Dismiss Notice
Join Physics Forums Today!
The friendliest, high quality science and math community on the planet! Everyone who loves science is here!

Ferrite bead usage

  1. Jan 31, 2013 #1
    How much is too much, when it comes to using ferrites.
    Some of the boards I designed previously did not even have single ferrite. We pretty much never used ferrites. Compliance was not a problem.
    Now I design ARM9 based embedded system boards. There are ferrites for everything - NAND, DDR, CPU, CPU core. Are so many ferrites really needed?
    worst of all, there is no justification. They continue to use it just because its been used previously or it was used in the reference schematic.
    One ferrite after the power supply is great. But for every rail?
    It basically creates split planes. So no single reference plane for high speed signals. Makes layout hard, specially when DDR2, NAND are present.
  2. jcsd
  3. Jan 31, 2013 #2
    EMI is difficult and very much experimental, so what one designer does results primarily from his habits.

    Because EMI worries take so long to solve, and a ferrite bead or decoupling capacitor or voltage regulator is cheap, experimented designers use to put more than strictly needed, in accordance to hard-learned systematic practices, to save stress and time - and leave them in place when the design works, instead of trying each and every one.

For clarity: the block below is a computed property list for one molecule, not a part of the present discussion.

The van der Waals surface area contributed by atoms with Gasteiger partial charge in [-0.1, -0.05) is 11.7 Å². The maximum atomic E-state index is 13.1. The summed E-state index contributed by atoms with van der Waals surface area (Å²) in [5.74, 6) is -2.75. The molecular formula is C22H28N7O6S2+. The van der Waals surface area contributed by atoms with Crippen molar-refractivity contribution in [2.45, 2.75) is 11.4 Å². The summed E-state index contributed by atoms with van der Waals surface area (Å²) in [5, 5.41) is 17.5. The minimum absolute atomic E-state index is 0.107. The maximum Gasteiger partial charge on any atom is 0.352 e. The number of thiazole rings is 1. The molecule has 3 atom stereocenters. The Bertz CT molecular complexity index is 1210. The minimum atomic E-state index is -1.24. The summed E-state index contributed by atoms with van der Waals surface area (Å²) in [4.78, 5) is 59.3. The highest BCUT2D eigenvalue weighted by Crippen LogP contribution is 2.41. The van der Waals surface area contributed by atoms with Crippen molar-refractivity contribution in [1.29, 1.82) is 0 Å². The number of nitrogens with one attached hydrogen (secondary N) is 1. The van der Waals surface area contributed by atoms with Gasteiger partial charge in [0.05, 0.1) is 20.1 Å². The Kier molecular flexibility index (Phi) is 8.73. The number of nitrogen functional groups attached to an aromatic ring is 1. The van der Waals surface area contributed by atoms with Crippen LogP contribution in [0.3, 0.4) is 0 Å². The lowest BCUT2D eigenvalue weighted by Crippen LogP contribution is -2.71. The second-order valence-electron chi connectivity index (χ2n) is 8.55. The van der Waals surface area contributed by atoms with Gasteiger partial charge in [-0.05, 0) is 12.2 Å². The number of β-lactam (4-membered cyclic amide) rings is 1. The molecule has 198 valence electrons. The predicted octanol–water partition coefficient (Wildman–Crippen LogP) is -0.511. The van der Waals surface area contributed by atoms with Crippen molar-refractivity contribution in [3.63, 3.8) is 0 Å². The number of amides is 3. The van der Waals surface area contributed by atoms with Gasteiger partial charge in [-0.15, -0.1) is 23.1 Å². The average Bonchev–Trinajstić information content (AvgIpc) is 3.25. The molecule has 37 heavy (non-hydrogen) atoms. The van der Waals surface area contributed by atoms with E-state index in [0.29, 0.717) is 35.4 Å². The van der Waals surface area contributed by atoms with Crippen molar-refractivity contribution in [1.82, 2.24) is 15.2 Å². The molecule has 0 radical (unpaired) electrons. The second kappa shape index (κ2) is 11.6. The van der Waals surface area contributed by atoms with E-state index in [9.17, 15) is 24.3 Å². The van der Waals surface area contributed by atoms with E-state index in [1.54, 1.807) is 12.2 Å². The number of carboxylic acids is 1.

As a result, typical designs have more filtering elements than needed. Possibly many more.

    If you wish, you could try to suppress some and take the very long time to check if the circuit still works perfectly. Remember that a digital circuit's error-free operation is very long to check - at every supply drift and temperature and timing skew.

    But don't first design a simplified PCB, run into trouble, and try to improve it later. Take the paranoid design first and remove gradually some elements instead. If not, you'll fail.

    And you knwo what? I suggest that you evaluate how much the beads cost and how much time you'd waste (months and several runs of design+cable+test) if it runs wrongly.
Share this great discussion with others via Reddit, Google+, Twitter, or Facebook